One of the main contributing factors to safety and workflow problems in community pharmacies are associated with problematic, confusing, or erroneous e-prescriptions that are generated by prescriber and transmission computer systems upstream from the pharmacy. We hypothesize that the reasons that the prevalence of problematic e-prescriptions is high is because prescribers or prescriber agents are 1 struggling with technology design such as pop down menus and small text boxes that does not support their cognitive processes when writing and transmitting e-prescriptions, 2 there is a lack of transparency and opportunity to double-check what the prescriber intended to prescribe and what actually is transmitted to the pharmacy, 3 prescribers and pharmacists have a limited understanding of the specific issues facing each discipline when addressing e-prescriptions.The overarching goal of this project is to examine the process by which electronic prescriptions are generated in prescriber offices and transmitted to community pharmacies, and to use a collaborative approach to develop feasible interventions to mitigating e-prescribing errors community pharmacies. The study design would involve a systematic analysis of e-prescription generation, transmission, and processing between primary care clinics and community pharmacies. First, naturalistic observations and semi-structured interviews would be conducted with prescriber clinic staff directly involved with e-prescription generation and pharmacy staff involved with e-prescription processing. Second, scenarios of common e-prescribing problems would be presented to focus groups of prescribers and pharmacy staff to identify possible solutions to mitigating e-prescribing problems in clinics and community pharmacies. This cooperative re-design and re-engineering of work systems method will be used to improve e-prescribing use to create awareness among prescribers and physicians about issues with e-prescribing in their respective settings to facilitate early identification, detection and prevention of errors so as to improve patient safety when using e-prescribing in both pharmacies and primary care clinics.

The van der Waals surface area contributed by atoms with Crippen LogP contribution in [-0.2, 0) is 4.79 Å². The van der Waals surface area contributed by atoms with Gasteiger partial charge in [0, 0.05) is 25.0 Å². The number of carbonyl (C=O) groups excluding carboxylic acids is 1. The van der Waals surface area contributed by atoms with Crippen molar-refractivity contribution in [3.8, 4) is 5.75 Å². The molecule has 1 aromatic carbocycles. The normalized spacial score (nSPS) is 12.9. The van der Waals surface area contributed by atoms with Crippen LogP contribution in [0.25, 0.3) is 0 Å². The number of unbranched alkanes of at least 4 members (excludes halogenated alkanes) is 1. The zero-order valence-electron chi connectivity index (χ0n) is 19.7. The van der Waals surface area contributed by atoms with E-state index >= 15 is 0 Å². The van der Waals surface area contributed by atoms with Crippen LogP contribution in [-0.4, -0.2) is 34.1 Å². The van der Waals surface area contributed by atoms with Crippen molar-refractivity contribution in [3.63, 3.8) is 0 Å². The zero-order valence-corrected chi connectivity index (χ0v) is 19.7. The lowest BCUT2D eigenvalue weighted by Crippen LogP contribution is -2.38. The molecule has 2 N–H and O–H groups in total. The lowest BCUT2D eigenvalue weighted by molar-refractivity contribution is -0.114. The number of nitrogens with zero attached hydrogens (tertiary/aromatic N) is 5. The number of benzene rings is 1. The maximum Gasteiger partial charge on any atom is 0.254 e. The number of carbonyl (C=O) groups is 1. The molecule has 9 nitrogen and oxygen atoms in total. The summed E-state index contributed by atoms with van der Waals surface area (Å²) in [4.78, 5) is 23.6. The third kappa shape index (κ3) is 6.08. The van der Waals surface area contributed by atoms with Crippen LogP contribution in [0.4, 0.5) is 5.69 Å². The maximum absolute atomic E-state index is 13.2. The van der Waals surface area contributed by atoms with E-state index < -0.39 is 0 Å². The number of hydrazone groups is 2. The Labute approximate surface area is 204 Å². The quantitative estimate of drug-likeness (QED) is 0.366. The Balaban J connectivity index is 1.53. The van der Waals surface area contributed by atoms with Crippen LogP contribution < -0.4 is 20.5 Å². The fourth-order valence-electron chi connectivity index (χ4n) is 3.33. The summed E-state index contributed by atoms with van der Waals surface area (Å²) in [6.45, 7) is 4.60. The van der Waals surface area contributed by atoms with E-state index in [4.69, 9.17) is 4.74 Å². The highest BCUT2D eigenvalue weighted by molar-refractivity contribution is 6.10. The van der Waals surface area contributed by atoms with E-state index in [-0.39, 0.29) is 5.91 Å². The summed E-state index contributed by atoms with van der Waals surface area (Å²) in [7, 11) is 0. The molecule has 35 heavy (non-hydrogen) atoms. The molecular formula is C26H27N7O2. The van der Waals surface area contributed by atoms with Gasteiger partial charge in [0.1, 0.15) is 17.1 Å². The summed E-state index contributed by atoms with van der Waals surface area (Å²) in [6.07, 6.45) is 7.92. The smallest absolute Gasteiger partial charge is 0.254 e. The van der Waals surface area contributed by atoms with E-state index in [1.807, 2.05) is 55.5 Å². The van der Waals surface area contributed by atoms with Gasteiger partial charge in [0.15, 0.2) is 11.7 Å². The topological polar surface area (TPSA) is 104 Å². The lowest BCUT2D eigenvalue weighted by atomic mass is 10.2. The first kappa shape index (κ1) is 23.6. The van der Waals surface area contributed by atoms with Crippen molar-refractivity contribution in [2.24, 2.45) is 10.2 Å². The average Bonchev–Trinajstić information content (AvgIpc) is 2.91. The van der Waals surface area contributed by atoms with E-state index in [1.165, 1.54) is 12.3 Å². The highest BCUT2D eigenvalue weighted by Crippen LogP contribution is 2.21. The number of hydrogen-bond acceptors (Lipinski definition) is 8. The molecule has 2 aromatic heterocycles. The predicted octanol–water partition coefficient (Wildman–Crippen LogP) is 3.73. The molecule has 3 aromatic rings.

School of Pharmacy, University of Wisconsin